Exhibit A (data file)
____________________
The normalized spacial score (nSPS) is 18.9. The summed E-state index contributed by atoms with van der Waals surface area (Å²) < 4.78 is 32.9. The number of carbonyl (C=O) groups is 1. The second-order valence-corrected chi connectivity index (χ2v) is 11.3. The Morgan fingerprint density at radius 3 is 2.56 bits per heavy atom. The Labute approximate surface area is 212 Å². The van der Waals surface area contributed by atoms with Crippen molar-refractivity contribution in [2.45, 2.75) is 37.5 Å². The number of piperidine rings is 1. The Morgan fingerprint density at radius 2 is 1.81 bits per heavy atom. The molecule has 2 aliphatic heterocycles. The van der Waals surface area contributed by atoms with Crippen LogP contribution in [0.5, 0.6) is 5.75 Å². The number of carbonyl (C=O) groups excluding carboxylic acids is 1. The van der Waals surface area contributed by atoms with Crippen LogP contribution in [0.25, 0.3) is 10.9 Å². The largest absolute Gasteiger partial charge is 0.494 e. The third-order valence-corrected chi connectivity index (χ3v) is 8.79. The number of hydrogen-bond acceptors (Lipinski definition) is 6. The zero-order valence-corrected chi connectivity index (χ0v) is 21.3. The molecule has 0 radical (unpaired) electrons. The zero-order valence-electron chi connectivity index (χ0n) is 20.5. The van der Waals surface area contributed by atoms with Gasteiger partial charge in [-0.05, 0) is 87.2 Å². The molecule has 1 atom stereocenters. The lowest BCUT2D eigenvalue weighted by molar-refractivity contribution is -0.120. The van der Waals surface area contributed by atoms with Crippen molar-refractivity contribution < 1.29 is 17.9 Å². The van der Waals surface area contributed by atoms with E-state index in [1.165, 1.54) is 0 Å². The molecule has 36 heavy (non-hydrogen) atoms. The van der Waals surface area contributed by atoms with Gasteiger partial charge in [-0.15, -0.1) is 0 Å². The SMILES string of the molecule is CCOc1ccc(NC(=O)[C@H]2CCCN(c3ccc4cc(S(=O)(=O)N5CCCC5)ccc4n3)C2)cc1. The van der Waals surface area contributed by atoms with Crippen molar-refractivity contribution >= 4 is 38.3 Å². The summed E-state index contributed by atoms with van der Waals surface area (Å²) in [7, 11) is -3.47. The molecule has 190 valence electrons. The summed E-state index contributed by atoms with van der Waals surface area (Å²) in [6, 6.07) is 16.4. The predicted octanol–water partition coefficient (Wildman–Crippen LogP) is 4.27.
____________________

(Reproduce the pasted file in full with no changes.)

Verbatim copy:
The normalized spacial score (nSPS) is 18.9. The summed E-state index contributed by atoms with van der Waals surface area (Å²) < 4.78 is 32.9. The number of carbonyl (C=O) groups is 1. The second-order valence-corrected chi connectivity index (χ2v) is 11.3. The Morgan fingerprint density at radius 3 is 2.56 bits per heavy atom. The Labute approximate surface area is 212 Å². The van der Waals surface area contributed by atoms with Crippen molar-refractivity contribution in [2.45, 2.75) is 37.5 Å². The number of piperidine rings is 1. The Morgan fingerprint density at radius 2 is 1.81 bits per heavy atom. The molecule has 2 aliphatic heterocycles. The van der Waals surface area contributed by atoms with Crippen LogP contribution in [0.5, 0.6) is 5.75 Å². The number of carbonyl (C=O) groups excluding carboxylic acids is 1. The van der Waals surface area contributed by atoms with Crippen LogP contribution in [0.25, 0.3) is 10.9 Å². The largest absolute Gasteiger partial charge is 0.494 e. The third-order valence-corrected chi connectivity index (χ3v) is 8.79. The number of hydrogen-bond acceptors (Lipinski definition) is 6. The zero-order valence-corrected chi connectivity index (χ0v) is 21.3. The molecule has 0 radical (unpaired) electrons. The zero-order valence-electron chi connectivity index (χ0n) is 20.5. The van der Waals surface area contributed by atoms with Gasteiger partial charge in [-0.05, 0) is 87.2 Å². The molecule has 1 atom stereocenters. The lowest BCUT2D eigenvalue weighted by molar-refractivity contribution is -0.120. The van der Waals surface area contributed by atoms with Crippen molar-refractivity contribution < 1.29 is 17.9 Å². The van der Waals surface area contributed by atoms with E-state index in [1.165, 1.54) is 0 Å². The molecule has 36 heavy (non-hydrogen) atoms. The van der Waals surface area contributed by atoms with Gasteiger partial charge in [-0.15, -0.1) is 0 Å². The SMILES string of the molecule is CCOc1ccc(NC(=O)[C@H]2CCCN(c3ccc4cc(S(=O)(=O)N5CCCC5)ccc4n3)C2)cc1. The van der Waals surface area contributed by atoms with Crippen molar-refractivity contribution >= 4 is 38.3 Å². The summed E-state index contributed by atoms with van der Waals surface area (Å²) in [7, 11) is -3.47. The molecule has 190 valence electrons. The summed E-state index contributed by atoms with van der Waals surface area (Å²) in [6, 6.07) is 16.4. The predicted octanol–water partition coefficient (Wildman–Crippen LogP) is 4.27.